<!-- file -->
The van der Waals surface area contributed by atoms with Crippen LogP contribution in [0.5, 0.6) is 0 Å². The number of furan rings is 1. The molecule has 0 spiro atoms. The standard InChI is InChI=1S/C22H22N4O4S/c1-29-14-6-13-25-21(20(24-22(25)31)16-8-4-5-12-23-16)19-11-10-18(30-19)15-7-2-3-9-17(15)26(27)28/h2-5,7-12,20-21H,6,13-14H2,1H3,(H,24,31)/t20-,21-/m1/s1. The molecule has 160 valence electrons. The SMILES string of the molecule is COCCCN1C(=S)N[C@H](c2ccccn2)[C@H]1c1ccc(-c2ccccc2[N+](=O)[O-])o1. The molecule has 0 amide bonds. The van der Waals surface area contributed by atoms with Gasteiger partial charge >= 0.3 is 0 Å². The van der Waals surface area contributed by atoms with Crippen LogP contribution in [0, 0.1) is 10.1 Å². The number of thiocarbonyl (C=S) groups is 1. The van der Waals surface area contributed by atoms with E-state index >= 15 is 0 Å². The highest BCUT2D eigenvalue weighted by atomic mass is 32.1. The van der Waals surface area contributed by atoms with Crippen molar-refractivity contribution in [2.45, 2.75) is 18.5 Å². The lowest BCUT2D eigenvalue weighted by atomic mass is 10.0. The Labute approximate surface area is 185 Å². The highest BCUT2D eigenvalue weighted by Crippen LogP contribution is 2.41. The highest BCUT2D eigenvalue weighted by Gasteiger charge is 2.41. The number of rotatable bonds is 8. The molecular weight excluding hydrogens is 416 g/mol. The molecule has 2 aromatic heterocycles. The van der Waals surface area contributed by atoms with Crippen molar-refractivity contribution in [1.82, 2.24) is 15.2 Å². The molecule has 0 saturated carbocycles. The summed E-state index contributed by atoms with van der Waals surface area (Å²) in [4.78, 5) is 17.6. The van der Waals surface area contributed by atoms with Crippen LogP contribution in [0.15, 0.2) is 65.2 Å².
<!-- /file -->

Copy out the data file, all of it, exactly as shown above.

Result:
The van der Waals surface area contributed by atoms with Crippen LogP contribution in [0.5, 0.6) is 0 Å². The number of furan rings is 1. The molecule has 0 spiro atoms. The standard InChI is InChI=1S/C22H22N4O4S/c1-29-14-6-13-25-21(20(24-22(25)31)16-8-4-5-12-23-16)19-11-10-18(30-19)15-7-2-3-9-17(15)26(27)28/h2-5,7-12,20-21H,6,13-14H2,1H3,(H,24,31)/t20-,21-/m1/s1. The molecule has 160 valence electrons. The SMILES string of the molecule is COCCCN1C(=S)N[C@H](c2ccccn2)[C@H]1c1ccc(-c2ccccc2[N+](=O)[O-])o1. The molecule has 0 amide bonds. The van der Waals surface area contributed by atoms with Gasteiger partial charge >= 0.3 is 0 Å². The van der Waals surface area contributed by atoms with Crippen LogP contribution in [0, 0.1) is 10.1 Å². The number of thiocarbonyl (C=S) groups is 1. The van der Waals surface area contributed by atoms with E-state index >= 15 is 0 Å². The highest BCUT2D eigenvalue weighted by atomic mass is 32.1. The van der Waals surface area contributed by atoms with Crippen molar-refractivity contribution in [2.45, 2.75) is 18.5 Å². The lowest BCUT2D eigenvalue weighted by atomic mass is 10.0. The Labute approximate surface area is 185 Å². The highest BCUT2D eigenvalue weighted by Crippen LogP contribution is 2.41. The highest BCUT2D eigenvalue weighted by Gasteiger charge is 2.41. The number of rotatable bonds is 8. The molecular weight excluding hydrogens is 416 g/mol. The molecule has 2 aromatic heterocycles. The van der Waals surface area contributed by atoms with Crippen molar-refractivity contribution in [1.82, 2.24) is 15.2 Å². The molecule has 0 saturated carbocycles. The summed E-state index contributed by atoms with van der Waals surface area (Å²) in [4.78, 5) is 17.6. The van der Waals surface area contributed by atoms with Crippen LogP contribution in [0.15, 0.2) is 65.2 Å².